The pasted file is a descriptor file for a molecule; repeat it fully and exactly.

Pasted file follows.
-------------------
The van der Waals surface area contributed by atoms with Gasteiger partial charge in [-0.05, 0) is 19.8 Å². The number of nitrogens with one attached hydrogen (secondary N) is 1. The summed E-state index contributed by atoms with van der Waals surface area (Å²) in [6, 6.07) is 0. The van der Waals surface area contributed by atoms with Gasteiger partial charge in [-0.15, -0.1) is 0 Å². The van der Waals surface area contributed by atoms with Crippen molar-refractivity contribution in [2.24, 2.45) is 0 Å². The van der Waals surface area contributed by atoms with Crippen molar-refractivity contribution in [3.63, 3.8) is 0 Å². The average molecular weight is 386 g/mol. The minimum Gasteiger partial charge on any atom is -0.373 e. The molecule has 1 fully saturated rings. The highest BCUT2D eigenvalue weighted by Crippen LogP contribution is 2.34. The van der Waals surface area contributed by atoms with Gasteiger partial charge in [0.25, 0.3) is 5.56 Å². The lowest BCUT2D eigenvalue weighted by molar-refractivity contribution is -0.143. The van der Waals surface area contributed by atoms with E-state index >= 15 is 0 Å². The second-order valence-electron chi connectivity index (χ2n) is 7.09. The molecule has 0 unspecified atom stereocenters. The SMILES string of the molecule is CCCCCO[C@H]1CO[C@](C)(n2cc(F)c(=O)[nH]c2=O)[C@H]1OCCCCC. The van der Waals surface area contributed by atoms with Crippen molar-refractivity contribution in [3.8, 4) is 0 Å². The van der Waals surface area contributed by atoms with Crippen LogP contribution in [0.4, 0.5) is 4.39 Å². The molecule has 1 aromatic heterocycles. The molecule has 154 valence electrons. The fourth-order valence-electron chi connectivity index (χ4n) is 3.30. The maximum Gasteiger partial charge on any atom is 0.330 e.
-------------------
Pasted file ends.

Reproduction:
The van der Waals surface area contributed by atoms with Gasteiger partial charge in [-0.05, 0) is 19.8 Å². The number of nitrogens with one attached hydrogen (secondary N) is 1. The summed E-state index contributed by atoms with van der Waals surface area (Å²) in [6, 6.07) is 0. The van der Waals surface area contributed by atoms with Gasteiger partial charge in [-0.15, -0.1) is 0 Å². The van der Waals surface area contributed by atoms with Crippen molar-refractivity contribution in [2.24, 2.45) is 0 Å². The van der Waals surface area contributed by atoms with Crippen molar-refractivity contribution in [3.63, 3.8) is 0 Å². The average molecular weight is 386 g/mol. The minimum Gasteiger partial charge on any atom is -0.373 e. The molecule has 1 fully saturated rings. The highest BCUT2D eigenvalue weighted by Crippen LogP contribution is 2.34. The van der Waals surface area contributed by atoms with Gasteiger partial charge in [0.25, 0.3) is 5.56 Å². The lowest BCUT2D eigenvalue weighted by molar-refractivity contribution is -0.143. The van der Waals surface area contributed by atoms with E-state index >= 15 is 0 Å². The second-order valence-electron chi connectivity index (χ2n) is 7.09. The molecule has 0 unspecified atom stereocenters. The SMILES string of the molecule is CCCCCO[C@H]1CO[C@](C)(n2cc(F)c(=O)[nH]c2=O)[C@H]1OCCCCC. The van der Waals surface area contributed by atoms with Crippen molar-refractivity contribution in [3.8, 4) is 0 Å². The van der Waals surface area contributed by atoms with Crippen LogP contribution in [0.4, 0.5) is 4.39 Å². The molecule has 1 aromatic heterocycles. The molecule has 154 valence electrons. The fourth-order valence-electron chi connectivity index (χ4n) is 3.30. The maximum Gasteiger partial charge on any atom is 0.330 e.